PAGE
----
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A relationship does not just fit into a neat little box in the corner of your life that you bring out to play with on weekends. All of your relationships, for good or bad, affect every part of your life, including university.
Wouldn't it be nice to have a family, a partner, and friends who all supported you and understood when you have to study? You may need to spend a great deal of time and energy on your relationships with family and friends, and not always at the most convenient time to your study. When difficulties in a relationship happen, because you cannot control what others think, feel, and do, sometimes all you can do is cope as well as you can and continue studying.
Time is a major issue in many relationships, especially when you are studying. It is easy for others to think that you have all the time in the world to go out and be with them. Only you know about the essay looming on the horizon. You owe it to yourself to make a commitment to your study and your future by making university work a number one priority. Explain to your friends, family and partner that this is not forever, and ask them for their understanding at exam times. This is not an excuse to completely take people for granted, or take your stress out on them, but it is important to ask people around you for their support in times of stress. Usually they want to be able to help; you just have to let them.
You are part of a family; in fact you may still be living with your family. As you become more independent, it can be difficult for you and your parents to know how much space to give each other. How much do you tell them of your life and what you are doing? How much should they ask of you? There are no definite rules but here are a few tips.
Take responsibility yourself for what you want people to know. Telling them nothing will encourage them to ask something.
Politely tell them when you wish to keep something private.
Insist on a private person space (maybe a bedroom) that other members of your family need permission to enter.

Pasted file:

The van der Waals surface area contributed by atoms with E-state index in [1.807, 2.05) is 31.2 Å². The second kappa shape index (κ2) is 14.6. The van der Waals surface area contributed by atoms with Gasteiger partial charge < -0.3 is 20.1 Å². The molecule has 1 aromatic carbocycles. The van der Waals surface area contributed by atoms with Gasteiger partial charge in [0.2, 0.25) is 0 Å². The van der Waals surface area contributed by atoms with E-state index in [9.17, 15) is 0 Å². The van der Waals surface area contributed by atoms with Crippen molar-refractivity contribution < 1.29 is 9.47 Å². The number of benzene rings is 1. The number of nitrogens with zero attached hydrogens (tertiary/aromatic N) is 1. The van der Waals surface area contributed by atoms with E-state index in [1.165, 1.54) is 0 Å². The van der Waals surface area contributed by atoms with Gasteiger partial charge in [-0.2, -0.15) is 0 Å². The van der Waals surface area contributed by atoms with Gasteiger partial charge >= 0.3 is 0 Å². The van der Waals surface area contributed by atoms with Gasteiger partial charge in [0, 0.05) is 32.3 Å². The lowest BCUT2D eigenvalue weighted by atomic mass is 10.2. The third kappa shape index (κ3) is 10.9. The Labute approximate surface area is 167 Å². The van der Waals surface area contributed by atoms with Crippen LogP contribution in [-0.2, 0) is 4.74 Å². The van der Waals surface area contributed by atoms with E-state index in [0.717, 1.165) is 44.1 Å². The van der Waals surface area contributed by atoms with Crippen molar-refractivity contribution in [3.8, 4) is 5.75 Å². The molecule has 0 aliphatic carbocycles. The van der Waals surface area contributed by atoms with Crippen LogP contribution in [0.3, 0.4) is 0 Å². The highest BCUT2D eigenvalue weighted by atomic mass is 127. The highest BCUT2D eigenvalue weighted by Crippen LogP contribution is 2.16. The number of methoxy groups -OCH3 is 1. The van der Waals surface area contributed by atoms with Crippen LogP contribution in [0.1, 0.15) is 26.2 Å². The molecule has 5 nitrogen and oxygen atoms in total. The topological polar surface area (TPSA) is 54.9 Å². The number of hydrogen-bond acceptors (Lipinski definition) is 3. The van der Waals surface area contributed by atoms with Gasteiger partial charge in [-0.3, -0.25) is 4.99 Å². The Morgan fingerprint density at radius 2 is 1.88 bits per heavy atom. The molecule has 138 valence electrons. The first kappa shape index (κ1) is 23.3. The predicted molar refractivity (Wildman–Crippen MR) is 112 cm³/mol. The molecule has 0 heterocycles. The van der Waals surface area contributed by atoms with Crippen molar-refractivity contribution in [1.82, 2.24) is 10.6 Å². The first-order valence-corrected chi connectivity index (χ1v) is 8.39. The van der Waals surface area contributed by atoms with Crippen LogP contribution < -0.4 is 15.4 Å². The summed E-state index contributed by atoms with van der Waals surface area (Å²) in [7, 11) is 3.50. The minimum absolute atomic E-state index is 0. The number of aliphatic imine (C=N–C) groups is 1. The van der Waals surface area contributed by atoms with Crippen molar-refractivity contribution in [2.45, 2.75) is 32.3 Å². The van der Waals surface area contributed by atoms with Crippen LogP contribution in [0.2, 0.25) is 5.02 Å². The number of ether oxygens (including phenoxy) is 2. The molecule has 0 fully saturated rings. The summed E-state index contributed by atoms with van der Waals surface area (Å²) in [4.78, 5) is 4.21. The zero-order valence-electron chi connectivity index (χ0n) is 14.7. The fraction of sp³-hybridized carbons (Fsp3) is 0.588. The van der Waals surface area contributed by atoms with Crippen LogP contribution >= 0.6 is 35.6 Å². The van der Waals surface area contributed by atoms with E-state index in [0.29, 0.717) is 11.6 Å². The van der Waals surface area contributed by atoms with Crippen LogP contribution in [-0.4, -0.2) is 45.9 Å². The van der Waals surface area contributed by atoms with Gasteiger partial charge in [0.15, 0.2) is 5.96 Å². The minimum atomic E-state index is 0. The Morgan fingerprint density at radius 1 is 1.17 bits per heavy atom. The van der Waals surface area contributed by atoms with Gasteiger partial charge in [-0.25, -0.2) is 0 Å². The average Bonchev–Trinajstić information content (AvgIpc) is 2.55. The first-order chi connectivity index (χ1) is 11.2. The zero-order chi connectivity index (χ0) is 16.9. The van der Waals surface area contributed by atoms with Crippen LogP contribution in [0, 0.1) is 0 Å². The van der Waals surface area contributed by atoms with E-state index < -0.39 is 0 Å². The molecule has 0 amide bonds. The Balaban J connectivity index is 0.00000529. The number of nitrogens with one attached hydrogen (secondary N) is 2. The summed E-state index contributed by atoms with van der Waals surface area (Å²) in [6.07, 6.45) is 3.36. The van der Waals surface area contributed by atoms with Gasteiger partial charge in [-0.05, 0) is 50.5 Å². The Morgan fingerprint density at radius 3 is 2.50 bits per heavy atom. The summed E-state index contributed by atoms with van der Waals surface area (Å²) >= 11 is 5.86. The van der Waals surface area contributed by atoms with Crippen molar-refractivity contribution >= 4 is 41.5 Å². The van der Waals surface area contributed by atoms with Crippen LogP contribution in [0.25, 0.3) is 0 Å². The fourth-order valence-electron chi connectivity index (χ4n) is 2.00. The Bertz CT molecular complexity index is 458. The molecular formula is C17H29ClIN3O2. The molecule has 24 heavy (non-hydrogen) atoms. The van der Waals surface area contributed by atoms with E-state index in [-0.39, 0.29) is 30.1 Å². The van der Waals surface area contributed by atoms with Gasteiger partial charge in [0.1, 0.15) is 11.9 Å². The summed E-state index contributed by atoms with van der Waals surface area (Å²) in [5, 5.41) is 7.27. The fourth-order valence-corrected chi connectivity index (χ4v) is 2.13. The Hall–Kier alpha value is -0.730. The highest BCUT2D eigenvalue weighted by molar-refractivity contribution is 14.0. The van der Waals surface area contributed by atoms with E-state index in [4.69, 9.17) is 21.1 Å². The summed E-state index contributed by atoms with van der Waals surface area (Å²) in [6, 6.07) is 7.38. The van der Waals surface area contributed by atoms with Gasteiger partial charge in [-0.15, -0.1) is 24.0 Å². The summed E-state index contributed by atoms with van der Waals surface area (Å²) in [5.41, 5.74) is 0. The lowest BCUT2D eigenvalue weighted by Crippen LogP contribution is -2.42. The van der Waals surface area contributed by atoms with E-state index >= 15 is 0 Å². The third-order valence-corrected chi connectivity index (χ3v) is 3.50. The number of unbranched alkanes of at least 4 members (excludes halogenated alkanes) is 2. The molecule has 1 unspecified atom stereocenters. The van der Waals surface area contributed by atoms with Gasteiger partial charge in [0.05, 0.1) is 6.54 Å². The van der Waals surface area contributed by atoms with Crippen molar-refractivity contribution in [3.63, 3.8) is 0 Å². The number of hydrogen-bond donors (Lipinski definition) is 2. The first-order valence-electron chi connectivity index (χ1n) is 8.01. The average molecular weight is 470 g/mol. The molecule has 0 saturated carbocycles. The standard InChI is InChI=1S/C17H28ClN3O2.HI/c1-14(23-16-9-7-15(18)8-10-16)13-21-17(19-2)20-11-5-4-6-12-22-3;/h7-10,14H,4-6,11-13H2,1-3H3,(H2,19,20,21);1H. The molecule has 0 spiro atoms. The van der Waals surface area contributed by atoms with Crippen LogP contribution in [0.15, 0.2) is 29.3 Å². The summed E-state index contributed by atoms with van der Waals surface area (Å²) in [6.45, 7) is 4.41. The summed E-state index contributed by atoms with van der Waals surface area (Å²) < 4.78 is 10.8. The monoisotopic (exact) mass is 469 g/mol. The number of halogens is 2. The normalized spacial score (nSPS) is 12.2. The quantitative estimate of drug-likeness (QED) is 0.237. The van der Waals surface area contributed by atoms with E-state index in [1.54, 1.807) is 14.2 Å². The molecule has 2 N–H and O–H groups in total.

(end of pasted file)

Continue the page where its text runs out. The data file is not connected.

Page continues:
Relationships are a two way street. If you want greater independence, you also need to accept the responsibility that goes with it. If you are old enough to choose and buy the clothes you wear, you are also old enough to wash and iron them.
Although much of your thoughts are about how you can be separate from the family and be your own person, it will still be important to contribute to the family in some way. Pay for board, perhaps make sure you attend family occasions, remember birthdays, and choose to spend time with your family members.
Convince your parents through your actions that you are able to take care of yourself. Don't say "I know what I am doing" and at the same time fail subjects because you have been out partying.
You may come into conflict with your parents about what is reasonable for you to be doing. This is not uncommon as you discover that what you think is best for you, is not what your parents think is best for you. Much of this conflict results in growing pains only and is part of growing up and away from your parents. If however, there is violence in your family, you feel you have no power to say, think, or do what you want, or you are enrolled in a course that you really don't want to do, we advise you to speak to a counsellor and allow them to help you manage the situation.
If a parent has a mental illness, this can be enormously difficult not only for the parent, but for their spouse and the children. The Association for the Relatives and Friends of the Mentally Ill offers information and advice for children who have a parent with a mental illness.
Make an appointment with Deakin University Counselling Service